Home News Feed Indiana Weather Forecast 1/29/2015

Indiana Weather Forecast 1/29/2015

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No one said it would be easy…but computer models are making this weekend’s forecast even tougher. Models began to backpedal a bit on the rain and snow heading up into the state late this weekend. More on that in a bit. But first, we have a little bit of action to take care of this morning.

 


ecmwf_slp_precip_ky_5Warmer air is moving into the region, coming in with a warm front that has slowly moved over the plains over the past couple of days. This front will not really completely pass through, but rather get close enough to bump temps a bit, and provide a bit of overrunning moisture for us. Over running moisture is moisture that comes in as warm air from a warm front overrides colder air at the surface. This kind of moisture is usually light, persistent, and in the winter, it is a recipe for freezing precipitation. We are seeing that just a bit over northeast and east central Indiana this morning, and may see that expand elsewhere as well, although most of the state should just see minor liquid precipitation, and the far northern part of the state can see wet snow flurries. Total moisture liquid equivalent will be a few hundredths to at most a tenth. By midday is should be working away, although the day will have a damp feel.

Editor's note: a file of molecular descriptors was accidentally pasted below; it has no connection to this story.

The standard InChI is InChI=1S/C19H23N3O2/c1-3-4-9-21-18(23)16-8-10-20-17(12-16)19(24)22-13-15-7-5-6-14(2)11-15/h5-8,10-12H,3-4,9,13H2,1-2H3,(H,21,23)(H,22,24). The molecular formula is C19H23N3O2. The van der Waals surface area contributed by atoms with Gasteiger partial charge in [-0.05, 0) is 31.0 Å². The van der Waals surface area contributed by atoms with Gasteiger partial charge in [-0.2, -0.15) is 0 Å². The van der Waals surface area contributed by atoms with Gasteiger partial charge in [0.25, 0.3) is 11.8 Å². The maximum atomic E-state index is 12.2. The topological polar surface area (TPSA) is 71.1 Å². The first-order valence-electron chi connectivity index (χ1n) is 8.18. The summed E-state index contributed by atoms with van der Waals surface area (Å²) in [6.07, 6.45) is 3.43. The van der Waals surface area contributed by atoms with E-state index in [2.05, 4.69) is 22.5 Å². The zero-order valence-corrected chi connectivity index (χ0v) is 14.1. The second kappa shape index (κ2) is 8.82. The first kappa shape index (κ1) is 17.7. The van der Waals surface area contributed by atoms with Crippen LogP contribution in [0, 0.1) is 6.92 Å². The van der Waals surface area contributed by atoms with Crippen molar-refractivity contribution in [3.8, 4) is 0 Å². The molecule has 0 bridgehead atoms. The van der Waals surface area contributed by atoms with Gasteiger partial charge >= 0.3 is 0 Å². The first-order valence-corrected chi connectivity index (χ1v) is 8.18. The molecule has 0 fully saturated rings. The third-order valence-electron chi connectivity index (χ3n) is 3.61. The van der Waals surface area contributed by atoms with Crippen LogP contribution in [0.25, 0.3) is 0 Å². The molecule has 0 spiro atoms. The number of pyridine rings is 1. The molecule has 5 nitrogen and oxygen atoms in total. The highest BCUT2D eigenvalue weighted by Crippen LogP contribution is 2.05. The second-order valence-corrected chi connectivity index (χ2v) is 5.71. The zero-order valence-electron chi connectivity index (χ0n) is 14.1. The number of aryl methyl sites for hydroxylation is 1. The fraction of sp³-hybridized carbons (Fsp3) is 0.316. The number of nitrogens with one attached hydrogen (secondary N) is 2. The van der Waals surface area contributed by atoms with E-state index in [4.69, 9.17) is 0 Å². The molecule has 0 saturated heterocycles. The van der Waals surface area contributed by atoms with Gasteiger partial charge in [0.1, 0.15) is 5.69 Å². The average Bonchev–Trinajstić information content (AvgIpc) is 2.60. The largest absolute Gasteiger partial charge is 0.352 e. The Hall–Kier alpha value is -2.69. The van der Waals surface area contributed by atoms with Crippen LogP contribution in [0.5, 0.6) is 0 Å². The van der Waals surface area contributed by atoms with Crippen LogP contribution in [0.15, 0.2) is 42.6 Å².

Milder air will be in for today with temps at or above normal. Some models are keeping the cold out until later tomorrow, but we think that is too much of a finesse move. Look for colder temps already tomorrow, and if we happen to be wrong on timing and we squeeze out one more above normal day…well, BONUS!!! Temps get back to normal and below normal levels to start the weekend, and then turn much colder behind our next front that hits Sunday.


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Let’s talk about that front just a bit. We still see a nice low coming out of TX/OK and moving northeast. The latest track of the low before the models decided to chicken out took the low to just south of Evansville and over to south of Cincinnati. We actually like that track. It is believable, and should work, riding the leading edge of the cold air coming in. That track would keep our .2”-.5” moisture totals intact, and keep a good chance of snow in over the northern half to third of the state, rain and/a rain snow mix in over the southern half. Models yesterday took a lot of moisture out, and tracked the system farther south. We look for a reversal in that thinking today, but if not, we will have to adjust the forecast to be less ominous over the state. Time will tell…but these kind of model flip flops are typical, especially when you have a system tracking in to an area that just got waylaid (the mid Atlantic and northeast) a few days prior. Models sometimes just get confused by the physics involved. But I digress.